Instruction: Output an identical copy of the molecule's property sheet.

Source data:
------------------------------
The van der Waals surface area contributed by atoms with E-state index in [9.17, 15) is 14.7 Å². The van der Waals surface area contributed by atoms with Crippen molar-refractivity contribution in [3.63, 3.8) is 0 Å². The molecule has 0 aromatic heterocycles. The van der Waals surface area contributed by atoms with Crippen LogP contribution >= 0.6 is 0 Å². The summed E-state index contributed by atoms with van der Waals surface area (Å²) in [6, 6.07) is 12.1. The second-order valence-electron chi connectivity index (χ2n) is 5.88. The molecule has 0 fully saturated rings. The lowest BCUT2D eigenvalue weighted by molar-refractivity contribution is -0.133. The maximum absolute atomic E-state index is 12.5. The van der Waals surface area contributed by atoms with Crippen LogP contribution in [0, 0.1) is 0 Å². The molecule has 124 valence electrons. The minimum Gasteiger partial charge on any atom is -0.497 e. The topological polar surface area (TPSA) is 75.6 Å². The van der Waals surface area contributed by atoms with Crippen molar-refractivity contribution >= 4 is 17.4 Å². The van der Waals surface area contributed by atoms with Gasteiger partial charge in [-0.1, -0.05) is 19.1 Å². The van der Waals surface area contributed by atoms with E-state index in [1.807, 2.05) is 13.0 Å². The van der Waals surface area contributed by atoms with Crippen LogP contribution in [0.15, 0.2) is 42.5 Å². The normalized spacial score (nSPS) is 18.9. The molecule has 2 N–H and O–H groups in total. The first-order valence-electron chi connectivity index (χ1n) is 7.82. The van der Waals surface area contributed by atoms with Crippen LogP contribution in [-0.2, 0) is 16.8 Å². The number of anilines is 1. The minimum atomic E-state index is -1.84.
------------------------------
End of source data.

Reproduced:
The van der Waals surface area contributed by atoms with E-state index in [9.17, 15) is 14.7 Å². The van der Waals surface area contributed by atoms with Crippen molar-refractivity contribution in [3.63, 3.8) is 0 Å². The molecule has 0 aromatic heterocycles. The van der Waals surface area contributed by atoms with Crippen LogP contribution >= 0.6 is 0 Å². The summed E-state index contributed by atoms with van der Waals surface area (Å²) in [6, 6.07) is 12.1. The second-order valence-electron chi connectivity index (χ2n) is 5.88. The molecule has 0 fully saturated rings. The lowest BCUT2D eigenvalue weighted by molar-refractivity contribution is -0.133. The maximum absolute atomic E-state index is 12.5. The van der Waals surface area contributed by atoms with Crippen LogP contribution in [0, 0.1) is 0 Å². The molecule has 124 valence electrons. The minimum Gasteiger partial charge on any atom is -0.497 e. The topological polar surface area (TPSA) is 75.6 Å². The van der Waals surface area contributed by atoms with Crippen molar-refractivity contribution >= 4 is 17.4 Å². The van der Waals surface area contributed by atoms with Gasteiger partial charge in [-0.1, -0.05) is 19.1 Å². The van der Waals surface area contributed by atoms with E-state index in [1.807, 2.05) is 13.0 Å². The van der Waals surface area contributed by atoms with Crippen LogP contribution in [0.15, 0.2) is 42.5 Å². The normalized spacial score (nSPS) is 18.9. The molecule has 2 N–H and O–H groups in total. The first-order valence-electron chi connectivity index (χ1n) is 7.82. The van der Waals surface area contributed by atoms with Crippen LogP contribution in [-0.2, 0) is 16.8 Å². The number of anilines is 1. The minimum atomic E-state index is -1.84.